The early twentieth century saw one of the most influential artists of the time, painter, designer and architect, Theo van Doesburg, leading the charge for what the avant-garde has always represented: the dangerously new.
One of the most influential art movements of the twentieth century, regarding abstract art and design, was De Stijl or ‘The Style’ formed in the Netherlands by the Dutch artist Theo van Doesburg. Through his enthusiasm for the arts—he was also a poet, art critic, designer and publisher— Theo van Doesburg launched his first publication of De Stijl in 1917 which brought together a group of artists, designers and architects with the idea of promoting their new vision.
While it seemed Paris was the only place to be for the avant-garde, the group’s isolation due to the Netherland’s neutrality during the World War I proved an unexpected advantage for these artists, taking them on an entirely different path to their foreign contemporaries.
Theo van Doesburg’s philosophy regarding art formed in his early thirties. Though he had started his career as a traditional painter concerned with painting realistic imagery of landscape and people, his ideas later became more radical. He questioned the reason for making representational paintings and came to the conclusion that art should be made not only for its own sake through the exploration of colour, shape and materials but that it should also serve a functional purpose.
Theo van Doesbug’s passion for every type of design from painting and architecture to lettering and typefaces resulted in his contact with an extraordinary number of artists, designers and architects and involved him in a plethora of art movements.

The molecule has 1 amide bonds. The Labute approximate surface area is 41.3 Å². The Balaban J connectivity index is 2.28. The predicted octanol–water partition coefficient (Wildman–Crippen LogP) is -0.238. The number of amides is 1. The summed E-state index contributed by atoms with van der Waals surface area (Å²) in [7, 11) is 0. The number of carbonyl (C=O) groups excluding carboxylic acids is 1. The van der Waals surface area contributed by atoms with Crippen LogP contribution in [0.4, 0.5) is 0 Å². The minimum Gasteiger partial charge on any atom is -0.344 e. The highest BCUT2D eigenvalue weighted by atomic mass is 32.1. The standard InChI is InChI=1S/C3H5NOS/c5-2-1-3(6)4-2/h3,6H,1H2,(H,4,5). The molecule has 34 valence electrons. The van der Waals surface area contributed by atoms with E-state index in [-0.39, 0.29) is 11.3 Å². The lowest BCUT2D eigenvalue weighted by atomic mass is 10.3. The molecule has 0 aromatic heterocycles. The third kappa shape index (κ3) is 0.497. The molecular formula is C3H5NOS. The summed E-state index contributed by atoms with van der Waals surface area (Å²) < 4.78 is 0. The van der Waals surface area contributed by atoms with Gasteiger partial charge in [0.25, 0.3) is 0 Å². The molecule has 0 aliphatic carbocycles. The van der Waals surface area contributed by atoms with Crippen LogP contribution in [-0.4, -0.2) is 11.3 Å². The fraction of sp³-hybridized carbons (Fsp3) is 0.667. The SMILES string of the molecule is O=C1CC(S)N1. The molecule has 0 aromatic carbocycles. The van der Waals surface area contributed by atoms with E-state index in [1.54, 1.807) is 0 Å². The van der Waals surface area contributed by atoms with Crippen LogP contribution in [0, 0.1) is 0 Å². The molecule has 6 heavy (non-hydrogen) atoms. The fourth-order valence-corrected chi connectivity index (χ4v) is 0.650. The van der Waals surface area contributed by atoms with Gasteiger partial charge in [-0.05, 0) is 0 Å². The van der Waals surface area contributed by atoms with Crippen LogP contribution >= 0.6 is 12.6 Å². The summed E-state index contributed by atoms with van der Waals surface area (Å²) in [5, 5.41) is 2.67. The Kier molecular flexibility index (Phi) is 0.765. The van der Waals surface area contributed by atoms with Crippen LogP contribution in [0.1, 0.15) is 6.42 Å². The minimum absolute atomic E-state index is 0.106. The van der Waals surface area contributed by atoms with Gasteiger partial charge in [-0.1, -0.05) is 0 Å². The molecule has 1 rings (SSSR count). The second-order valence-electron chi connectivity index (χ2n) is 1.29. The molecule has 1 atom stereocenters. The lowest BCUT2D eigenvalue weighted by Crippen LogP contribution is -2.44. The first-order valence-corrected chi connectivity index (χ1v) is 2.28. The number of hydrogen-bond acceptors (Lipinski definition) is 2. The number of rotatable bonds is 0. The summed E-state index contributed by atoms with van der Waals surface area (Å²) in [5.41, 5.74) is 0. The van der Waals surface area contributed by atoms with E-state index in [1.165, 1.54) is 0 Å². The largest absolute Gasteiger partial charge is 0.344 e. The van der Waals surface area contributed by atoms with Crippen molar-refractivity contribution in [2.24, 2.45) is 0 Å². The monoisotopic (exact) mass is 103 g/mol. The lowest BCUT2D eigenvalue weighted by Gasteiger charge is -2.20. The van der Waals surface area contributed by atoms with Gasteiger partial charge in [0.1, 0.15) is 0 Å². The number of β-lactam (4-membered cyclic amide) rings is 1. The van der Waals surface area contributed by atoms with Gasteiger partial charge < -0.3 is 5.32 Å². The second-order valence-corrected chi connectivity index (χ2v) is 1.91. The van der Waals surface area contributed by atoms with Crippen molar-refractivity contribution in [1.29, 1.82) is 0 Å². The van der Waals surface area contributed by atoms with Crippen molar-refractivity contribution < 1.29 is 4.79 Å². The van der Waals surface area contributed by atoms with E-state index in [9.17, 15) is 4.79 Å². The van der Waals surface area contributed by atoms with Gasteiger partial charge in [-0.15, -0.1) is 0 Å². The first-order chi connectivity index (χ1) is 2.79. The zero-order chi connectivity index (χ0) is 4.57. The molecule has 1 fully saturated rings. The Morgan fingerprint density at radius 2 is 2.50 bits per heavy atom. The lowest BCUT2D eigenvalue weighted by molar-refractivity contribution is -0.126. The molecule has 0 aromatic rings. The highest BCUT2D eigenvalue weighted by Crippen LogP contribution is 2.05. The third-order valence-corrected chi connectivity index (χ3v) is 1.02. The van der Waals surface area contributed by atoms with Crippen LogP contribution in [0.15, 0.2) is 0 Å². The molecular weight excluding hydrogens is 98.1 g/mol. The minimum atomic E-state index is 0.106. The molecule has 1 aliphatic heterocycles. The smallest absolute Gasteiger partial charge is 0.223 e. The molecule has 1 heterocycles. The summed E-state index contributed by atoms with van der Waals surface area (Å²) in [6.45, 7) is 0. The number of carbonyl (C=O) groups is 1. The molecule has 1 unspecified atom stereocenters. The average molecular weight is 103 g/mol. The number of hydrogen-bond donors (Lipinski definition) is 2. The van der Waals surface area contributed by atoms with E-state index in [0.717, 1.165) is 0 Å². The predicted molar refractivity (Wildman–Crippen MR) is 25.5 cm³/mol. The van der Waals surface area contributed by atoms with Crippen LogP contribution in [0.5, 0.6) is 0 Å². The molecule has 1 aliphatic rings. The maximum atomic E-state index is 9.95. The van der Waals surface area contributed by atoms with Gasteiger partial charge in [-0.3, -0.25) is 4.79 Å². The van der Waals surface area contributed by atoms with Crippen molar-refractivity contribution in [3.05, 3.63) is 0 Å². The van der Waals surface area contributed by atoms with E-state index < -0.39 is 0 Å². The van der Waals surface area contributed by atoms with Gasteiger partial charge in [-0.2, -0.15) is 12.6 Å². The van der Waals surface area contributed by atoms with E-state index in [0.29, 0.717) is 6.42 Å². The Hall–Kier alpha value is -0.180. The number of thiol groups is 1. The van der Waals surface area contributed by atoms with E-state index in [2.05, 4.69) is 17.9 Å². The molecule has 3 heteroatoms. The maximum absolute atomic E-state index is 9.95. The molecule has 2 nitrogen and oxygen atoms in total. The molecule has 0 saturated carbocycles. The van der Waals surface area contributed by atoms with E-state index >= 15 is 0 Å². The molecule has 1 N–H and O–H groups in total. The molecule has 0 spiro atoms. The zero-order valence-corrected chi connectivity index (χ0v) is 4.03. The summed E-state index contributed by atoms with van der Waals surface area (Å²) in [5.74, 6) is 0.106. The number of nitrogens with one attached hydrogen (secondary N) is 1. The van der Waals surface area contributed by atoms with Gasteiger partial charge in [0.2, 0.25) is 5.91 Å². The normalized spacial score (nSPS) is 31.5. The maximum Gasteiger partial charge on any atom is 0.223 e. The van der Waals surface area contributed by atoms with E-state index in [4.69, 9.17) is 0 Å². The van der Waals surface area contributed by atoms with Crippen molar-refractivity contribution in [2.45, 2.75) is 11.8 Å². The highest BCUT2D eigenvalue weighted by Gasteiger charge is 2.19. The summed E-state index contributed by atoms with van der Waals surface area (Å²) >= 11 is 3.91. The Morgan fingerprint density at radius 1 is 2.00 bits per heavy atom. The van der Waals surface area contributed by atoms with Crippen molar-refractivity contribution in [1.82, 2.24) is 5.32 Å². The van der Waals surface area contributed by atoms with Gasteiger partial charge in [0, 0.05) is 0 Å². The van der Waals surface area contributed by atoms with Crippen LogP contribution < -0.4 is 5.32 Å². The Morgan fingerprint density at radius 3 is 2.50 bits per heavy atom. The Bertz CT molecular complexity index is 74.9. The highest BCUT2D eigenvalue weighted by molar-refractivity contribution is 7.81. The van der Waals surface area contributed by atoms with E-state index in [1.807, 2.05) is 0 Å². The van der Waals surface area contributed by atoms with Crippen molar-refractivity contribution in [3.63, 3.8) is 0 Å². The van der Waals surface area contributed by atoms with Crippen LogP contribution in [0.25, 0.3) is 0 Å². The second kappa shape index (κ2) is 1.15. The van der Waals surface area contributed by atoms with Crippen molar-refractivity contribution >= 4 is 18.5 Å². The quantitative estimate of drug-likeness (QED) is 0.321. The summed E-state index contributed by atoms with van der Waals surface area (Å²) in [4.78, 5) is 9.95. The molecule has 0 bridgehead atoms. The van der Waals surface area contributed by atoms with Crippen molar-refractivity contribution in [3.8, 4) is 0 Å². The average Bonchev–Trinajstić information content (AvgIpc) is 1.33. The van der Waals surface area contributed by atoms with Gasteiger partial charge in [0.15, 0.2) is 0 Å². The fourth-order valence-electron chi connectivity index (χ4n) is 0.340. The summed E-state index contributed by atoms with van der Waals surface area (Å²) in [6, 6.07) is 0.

A key member of the De Stijl group, who later had an extensive influence on modern art, was an artist of reserved character completely the opposite in temperament to the gregarious and outgoing Theo van Doesburg. Piet Mondrian had just arrived from staying in Paris, only to find he was unable to return there due to the outbreak of war.
In Paris he had been deeply impressed by the Cubist works of Picasso and Braque whose ground-breaking paintings of still lifes and landscapes used flat planes of colour and revolutionised the traditional manner of depicting space. Theo van Doesburg was delighted to meet Mondrian and exchange his ideas and especially discover they had similar thoughts regarding the development of painting.
Piet Mondrian’s striking reductionist paintings must have seemed shockingly different at the time to the general public’s idea of art. His compositions of carefully considered grids of vertical and horizontal black lines counterbalanced by selected areas of red, blue and yellow focus entirely on the creation of spatial depth on a two-dimensional surface.
Mondrian was invited by van Doesburg to write his first treatise Neo-Plasticism in Painting for the inaugural issue of De Stijl in 1917. He wrote: ‘As a pure representation of the human mind, art will express itself in an aesthetically purified, that is to say, abstract form … The new plastic idea cannot therefore, take the form of a natural or concrete representation … this new plastic idea will ignore the particulars of appearance, that is to say, natural form and colour. On the contrary it should find its expression in the abstraction of form and colour, that is to say, in the straight line and the clearly defined primary colour.’
Through their close intellectual friendship, van Doesburg proved his ability to encourage and confirm Piet Mondrian’s ideas. But his final insistence that the inclusion of diagonals within compositions should also be used, proclaiming this through his publication De Stijl, appalled Piet Mondrian, who wrote: ‘After your arbitrary correction of Neo-Plasticism, any collaboration, of no matter what kind, has become impossible for me. I regret that I cannot prevent publication of my photos and articles in the current numbers of De Stijl. Beyond that, no hard feelings.’
Designer and architect Gerrit Reitveld also joined the De Stijl group and was influenced by Mondrian, one of his most successful three-dimensional designs being his now iconic Red-Blue Chair made in 1917. Originally painted black, grey and white, Reitveld later repainted it using the colours in Piet Mondrian’s paintings.
As an architect he is also famous for the Reitveld Schroder House built in Utrecht which is arguably the only existing building that strictly adheres to De Stijl principles. It was originally commissioned as a family home but has since been restored as a museum and is now preserved as a UNESCO World Heritage site.